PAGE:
Synopses & Reviews
Bertice Berry follows her finely pitched Blackboard bestselling debut novel, Redemption Song, with a mesmerizing cautionary tale about urban hip hop culture.
In ancient West Africa, the drum was more than a musical instrument, it was a vehicle of communication-it conveyed information, told stories, and passed on the wisdom of generations. The magic of the drum remains alive in Africa today, and with her magnificent second novel, Berry brings those powerful beats to the streets of Harlem.
Harry "Freedom" Hudson is the hottest hip-hop producer in New York City, earning unbelievable fees for his tunes and the innovative sound that puts his artists on the top of the charts. Harry is used to getting what he wants, so when he's irresistibly drawn to a house in Harlem, he assumes he'll be moving in as soon as the papers can be drawn up. The house, after all, has been abandoned for years. Or has it?
Rumors are rife in the neighborhood that the house is haunted; that mysterious music, shouts, and sobbing can be heard late at night. Ava, Harry's strong-willed, no-nonsense agent, dismisses it all as "old folks" tales-until she opens the door and finds an eerie, silent group of black people, young and old, all gathered around a man holding an ancient African drum. They are waiting for Harry and bear a warning that touches his very soul: "We gave the drum back to your generation in the form of rap, but it's being used to send the wrong message."
The Haunting of Hip Hop is a reminder of the importance of honoring the past as a means of moving safely and firmly into the future. It is sure to raise eyebrows and stir up controversy about the impact, good and bad, of rap culture.
About the Author
Bertice Berry is the author of the novel Redemption Song and four works of nonfiction. An inspirational speaker, doctor of sociology, and former stand-up comedian, she lives in southern California, where she is raising her sister's three children.
Reading Group Guide
THE HAUNTING OF HIP HOP Reading Group Companion,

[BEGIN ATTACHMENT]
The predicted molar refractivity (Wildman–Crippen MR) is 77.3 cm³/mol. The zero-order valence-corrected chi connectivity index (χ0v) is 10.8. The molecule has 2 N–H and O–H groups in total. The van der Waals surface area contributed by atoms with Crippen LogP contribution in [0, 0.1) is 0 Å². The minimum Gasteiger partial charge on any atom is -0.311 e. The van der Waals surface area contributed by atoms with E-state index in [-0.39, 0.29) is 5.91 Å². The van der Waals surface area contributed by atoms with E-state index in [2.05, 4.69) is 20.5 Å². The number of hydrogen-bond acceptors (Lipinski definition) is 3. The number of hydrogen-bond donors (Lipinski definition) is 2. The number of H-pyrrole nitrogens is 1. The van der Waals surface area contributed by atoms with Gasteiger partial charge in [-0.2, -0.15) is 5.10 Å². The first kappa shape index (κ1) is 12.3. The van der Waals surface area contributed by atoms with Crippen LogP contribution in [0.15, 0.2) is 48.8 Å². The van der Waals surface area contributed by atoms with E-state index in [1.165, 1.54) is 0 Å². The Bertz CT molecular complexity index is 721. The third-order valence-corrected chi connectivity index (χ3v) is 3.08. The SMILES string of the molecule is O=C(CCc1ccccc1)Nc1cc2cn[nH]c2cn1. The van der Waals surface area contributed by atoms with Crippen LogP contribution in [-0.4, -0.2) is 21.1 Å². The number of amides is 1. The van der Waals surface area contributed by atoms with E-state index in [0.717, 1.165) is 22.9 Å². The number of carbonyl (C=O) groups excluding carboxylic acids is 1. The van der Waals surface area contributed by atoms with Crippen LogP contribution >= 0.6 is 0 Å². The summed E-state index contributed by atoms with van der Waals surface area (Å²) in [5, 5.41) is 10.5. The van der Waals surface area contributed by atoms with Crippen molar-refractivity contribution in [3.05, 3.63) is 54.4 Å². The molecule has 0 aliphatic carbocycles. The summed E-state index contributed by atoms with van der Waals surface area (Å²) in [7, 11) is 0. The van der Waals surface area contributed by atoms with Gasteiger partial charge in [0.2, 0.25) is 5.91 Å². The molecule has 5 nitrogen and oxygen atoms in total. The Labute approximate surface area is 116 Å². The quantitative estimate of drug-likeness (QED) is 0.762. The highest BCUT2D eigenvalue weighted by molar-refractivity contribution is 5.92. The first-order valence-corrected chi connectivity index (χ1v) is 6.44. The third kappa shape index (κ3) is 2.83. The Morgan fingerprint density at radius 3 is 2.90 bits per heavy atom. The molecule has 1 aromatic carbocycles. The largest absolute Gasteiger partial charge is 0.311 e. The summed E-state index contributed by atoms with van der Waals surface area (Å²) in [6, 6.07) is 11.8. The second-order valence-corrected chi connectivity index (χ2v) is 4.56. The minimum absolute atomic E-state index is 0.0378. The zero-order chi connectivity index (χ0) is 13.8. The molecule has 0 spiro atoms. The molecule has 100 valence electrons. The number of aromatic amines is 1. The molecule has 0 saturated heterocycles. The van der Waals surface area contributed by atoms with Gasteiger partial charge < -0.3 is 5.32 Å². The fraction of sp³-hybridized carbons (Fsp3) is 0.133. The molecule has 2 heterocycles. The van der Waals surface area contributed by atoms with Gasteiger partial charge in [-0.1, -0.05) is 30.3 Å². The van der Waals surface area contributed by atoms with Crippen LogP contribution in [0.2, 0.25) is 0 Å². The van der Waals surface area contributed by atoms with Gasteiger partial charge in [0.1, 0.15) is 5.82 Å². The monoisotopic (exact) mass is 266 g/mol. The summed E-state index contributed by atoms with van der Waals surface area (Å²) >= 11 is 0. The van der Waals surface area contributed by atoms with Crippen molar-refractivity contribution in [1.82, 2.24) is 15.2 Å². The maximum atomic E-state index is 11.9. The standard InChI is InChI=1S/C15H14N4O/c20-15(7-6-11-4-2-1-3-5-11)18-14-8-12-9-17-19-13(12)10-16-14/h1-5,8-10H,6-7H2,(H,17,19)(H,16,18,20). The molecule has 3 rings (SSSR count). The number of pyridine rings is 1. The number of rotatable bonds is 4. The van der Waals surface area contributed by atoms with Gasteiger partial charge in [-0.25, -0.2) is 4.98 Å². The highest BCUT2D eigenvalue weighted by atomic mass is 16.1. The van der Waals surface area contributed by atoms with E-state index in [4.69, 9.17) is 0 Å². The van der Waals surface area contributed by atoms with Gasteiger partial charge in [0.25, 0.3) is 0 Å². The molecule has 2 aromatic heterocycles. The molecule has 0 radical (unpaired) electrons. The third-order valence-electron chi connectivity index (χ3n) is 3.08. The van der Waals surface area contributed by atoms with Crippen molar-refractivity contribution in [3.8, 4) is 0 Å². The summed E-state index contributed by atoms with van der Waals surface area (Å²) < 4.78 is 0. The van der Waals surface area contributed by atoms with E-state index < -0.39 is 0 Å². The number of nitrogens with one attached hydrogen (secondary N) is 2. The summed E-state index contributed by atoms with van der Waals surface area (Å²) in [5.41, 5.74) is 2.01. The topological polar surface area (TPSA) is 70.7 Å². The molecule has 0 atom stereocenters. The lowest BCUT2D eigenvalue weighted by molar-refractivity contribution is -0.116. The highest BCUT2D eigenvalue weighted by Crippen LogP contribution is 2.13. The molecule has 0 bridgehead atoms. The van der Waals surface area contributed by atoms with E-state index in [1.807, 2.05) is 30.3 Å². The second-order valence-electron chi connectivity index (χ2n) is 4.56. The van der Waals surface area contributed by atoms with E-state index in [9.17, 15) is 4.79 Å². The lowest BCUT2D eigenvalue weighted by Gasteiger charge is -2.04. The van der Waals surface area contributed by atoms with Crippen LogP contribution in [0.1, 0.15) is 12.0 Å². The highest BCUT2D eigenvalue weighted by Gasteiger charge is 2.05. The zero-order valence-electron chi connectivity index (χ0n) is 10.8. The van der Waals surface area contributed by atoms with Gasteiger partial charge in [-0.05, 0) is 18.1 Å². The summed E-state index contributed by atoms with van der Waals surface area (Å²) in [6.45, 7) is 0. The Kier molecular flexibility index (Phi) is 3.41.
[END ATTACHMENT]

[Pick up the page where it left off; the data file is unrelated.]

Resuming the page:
Copyright 2002 by the Doubleday Broadway Publishing Group
A Division of Random House, Inc.
All of our reading group companions are now available on-line at www.randomhouse.com/resources/rgg.html
Broadway Books x 1540 Broadway x New York, NY 10036
1. Ngozi embodies incredible strength of character: determination, integrity, a loving heart, responsibility, respect for his family. Who are the Ngozis (male and female) in your life and community?
2. Although he named himself Freedom, Harry Hudson faces numerous obstacles, even when he is a little boy. It’s only through the spirit world that he can truly set himself free. What constraints are imposed by the modern world? Can ancestors really liberate their descendants?
3. Do you share Ava’s opinion of Chucky Campbell? Did he sell out?
4. The heart of the novel deals with desecration of the sacred drum: “The beat, the rhythm, the words of hip-hop music rarely spoke the truth of the drum,” (chapter 30). What is your opinion of hip-hop culture? Do raw rap lyrics contribute to violence, or do they expose a painful way of life that would otherwise go unaddressed?
5. What does the drum represent to you? How can you honor it in your own life?
6. From ragtime to jazz, do-wop, and rap, white culture has often appropriated black musical innovations. Discuss the exploitation issues that Ava and Freedom cleverly defeat.
7. Describe the hypnotic music that Ava hears on the night of Freedom’s death. If the book had come with a recording, what do you suppose this music would have sounded like?
8. From the day he is born, Ngozi’s mother has many visions about his future. She tells him, “Your life here will be short, but your task is great,” (prologue), and he carries this knowledge with him into the “beast” that entombs him during the Middle Passage. In modern society, what does it take to give a child that same sense of purpose and self-worth?
9. Ngozi has no frame of reference for the kind of cruelty he sees in America, perceiving his situation as a battle of the spirits: “Once their hatred matched that of their captor, they would have forgotten the proverb: The only weapon that can do battle with hatred is the weapon of love and peace (page 41). . . . Ngozi was certain that the blood of the lost would be on the heads of those traitors for generations to come (page 51).” How does this philosophy relate to the daily battles in your life, and the wars waging around the world?
10. The grandmothers represent a bridge between the novel’s two main male characters, Ngozi and Freedom. How do your aunts, mothers, and grandmothers provide a link to your ancestry? How do they interact with the men in your family?
11. The brownstone sits at the corner of West 138th Street and Harriet Tubman Terrace, in a “gentrified” stretch of Harlem. What is the significance of the brownstone’s location? Why do you suppose Bertice Berry included a southern connection for so many of the characters?
12. Why did Freedom have to join the spirit world? What effect does this have on the tone of the book’s final chapters?
13. The brownstone ghosts cope with a variety of unfulfilled quests. What keeps the spirits from finding peace? Which quests were you most able to identify with?
14. Are you skeptical about the existence of a spirit world, or do you feel a connection to it? Discuss any dreams, intuitive thoughts, or visions that have made a difference in your life.
15. The novel ends on a note of triumph and unity. What can be done to make this vision, Ngozi’s vision, a reality?